The Supreme Court bench of CJI Chandrachud, and Justices Sanjiv Khanna, BR Gavai, JB Pardiwala, and Manoj Misra heard the batch of pleas challenging the validity of the electoral bonds scheme for funding political parties for the third day on Thursday (2 November).
Here are the highlights:
1. "What about voters' right?"
LiveLaw quoted Justice Gavai as questioning, "What about voters' right?", to which Solicitor General Tushar Mehta responded by saying, "Voter's right is to know what party gets what information. Voter votes not based on which party is funded by whom, voter votes based on ideology, principle, leadership and efficiency of the party."
2. "Need for transparency"
Asserting the need for transparency, CJI Chandrachud asked to design a system that doesn't have the flaws of this system which "puts a premium on opacity."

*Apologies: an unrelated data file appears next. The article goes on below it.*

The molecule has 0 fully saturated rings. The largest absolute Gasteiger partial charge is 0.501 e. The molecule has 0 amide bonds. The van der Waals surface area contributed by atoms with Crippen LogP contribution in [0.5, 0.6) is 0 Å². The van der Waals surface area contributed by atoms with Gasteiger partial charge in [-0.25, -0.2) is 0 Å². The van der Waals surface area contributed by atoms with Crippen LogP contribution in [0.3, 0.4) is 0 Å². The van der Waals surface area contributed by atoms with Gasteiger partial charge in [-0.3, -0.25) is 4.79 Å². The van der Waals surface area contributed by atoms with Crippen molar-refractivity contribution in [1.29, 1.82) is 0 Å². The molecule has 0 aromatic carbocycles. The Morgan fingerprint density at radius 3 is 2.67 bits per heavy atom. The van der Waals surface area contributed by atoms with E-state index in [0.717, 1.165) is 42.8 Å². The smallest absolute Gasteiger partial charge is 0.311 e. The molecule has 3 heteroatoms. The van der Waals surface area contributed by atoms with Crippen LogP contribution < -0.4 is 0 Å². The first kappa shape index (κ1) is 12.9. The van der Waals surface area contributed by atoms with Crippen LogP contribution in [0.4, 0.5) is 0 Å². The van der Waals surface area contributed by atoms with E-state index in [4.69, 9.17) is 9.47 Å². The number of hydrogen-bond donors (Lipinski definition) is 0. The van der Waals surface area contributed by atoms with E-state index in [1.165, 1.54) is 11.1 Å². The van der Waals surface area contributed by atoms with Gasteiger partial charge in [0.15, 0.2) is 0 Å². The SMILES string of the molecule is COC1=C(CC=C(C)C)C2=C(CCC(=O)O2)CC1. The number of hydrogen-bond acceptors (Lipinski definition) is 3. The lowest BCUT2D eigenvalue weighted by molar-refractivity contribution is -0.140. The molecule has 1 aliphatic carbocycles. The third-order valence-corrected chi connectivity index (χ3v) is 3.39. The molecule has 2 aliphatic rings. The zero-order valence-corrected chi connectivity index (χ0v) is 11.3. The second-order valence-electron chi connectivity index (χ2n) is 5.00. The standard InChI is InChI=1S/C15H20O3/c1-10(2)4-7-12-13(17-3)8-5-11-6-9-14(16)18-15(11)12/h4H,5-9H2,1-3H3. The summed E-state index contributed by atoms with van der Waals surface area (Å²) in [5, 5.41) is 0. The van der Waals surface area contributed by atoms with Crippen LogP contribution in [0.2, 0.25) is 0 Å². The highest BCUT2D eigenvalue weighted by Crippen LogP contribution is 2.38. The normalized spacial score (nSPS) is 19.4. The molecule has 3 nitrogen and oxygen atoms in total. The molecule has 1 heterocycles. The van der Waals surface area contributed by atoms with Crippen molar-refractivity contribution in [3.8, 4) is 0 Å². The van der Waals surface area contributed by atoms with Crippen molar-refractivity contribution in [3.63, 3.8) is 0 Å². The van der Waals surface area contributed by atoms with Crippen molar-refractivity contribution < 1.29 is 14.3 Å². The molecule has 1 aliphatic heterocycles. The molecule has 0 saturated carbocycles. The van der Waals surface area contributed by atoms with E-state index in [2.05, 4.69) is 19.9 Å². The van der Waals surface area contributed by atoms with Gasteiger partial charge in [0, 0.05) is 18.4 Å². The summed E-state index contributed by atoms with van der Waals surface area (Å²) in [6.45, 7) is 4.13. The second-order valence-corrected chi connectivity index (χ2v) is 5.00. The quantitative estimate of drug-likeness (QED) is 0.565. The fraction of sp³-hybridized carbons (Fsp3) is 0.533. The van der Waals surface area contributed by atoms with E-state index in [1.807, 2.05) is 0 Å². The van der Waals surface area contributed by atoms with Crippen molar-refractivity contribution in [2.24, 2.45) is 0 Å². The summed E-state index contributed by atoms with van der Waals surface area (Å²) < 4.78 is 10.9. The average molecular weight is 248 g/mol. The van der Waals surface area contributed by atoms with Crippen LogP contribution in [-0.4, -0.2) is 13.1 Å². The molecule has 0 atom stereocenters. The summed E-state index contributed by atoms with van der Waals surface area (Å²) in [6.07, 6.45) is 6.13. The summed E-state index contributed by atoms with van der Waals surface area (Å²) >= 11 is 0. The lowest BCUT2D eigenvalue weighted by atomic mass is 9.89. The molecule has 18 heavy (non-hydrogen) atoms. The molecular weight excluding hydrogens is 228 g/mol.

3. Question of kickbacks and quid pro quo
Justice Khanna said, "There are two conflicting rights- one is confidentiality and the other is kickbacks and quid pro quo."
SG Mehta explained, "The bond is valid for 15 days of issuance which acts as a check. It doesn't become a currency or bearer bond that can be traded. This also eliminates the possibility of kickbacks and quid pro quo."
4. The balance
Attorney General R Venkatramani argued that we need balancing between two kinds of freedoms- one negative and one positive. "The scheme doesn't violate any existing right of any person," he said.
5. "Like to know quantum"
Asking for data on the amount received by different political parties through electoral bonds, CJI said, "Submit the data as of 31 March 2023. You can give it to us even up till 31 Sept 2023... We will not ask SBI to reveal the identity of donors at this stage. But we would like to know the quantum."
The arguments were concluded and the judgment was reserved with the Supreme Court directing the ECI to produce up-to-date data within two weeks and submit it "in a sealed pack to the Registrar General".
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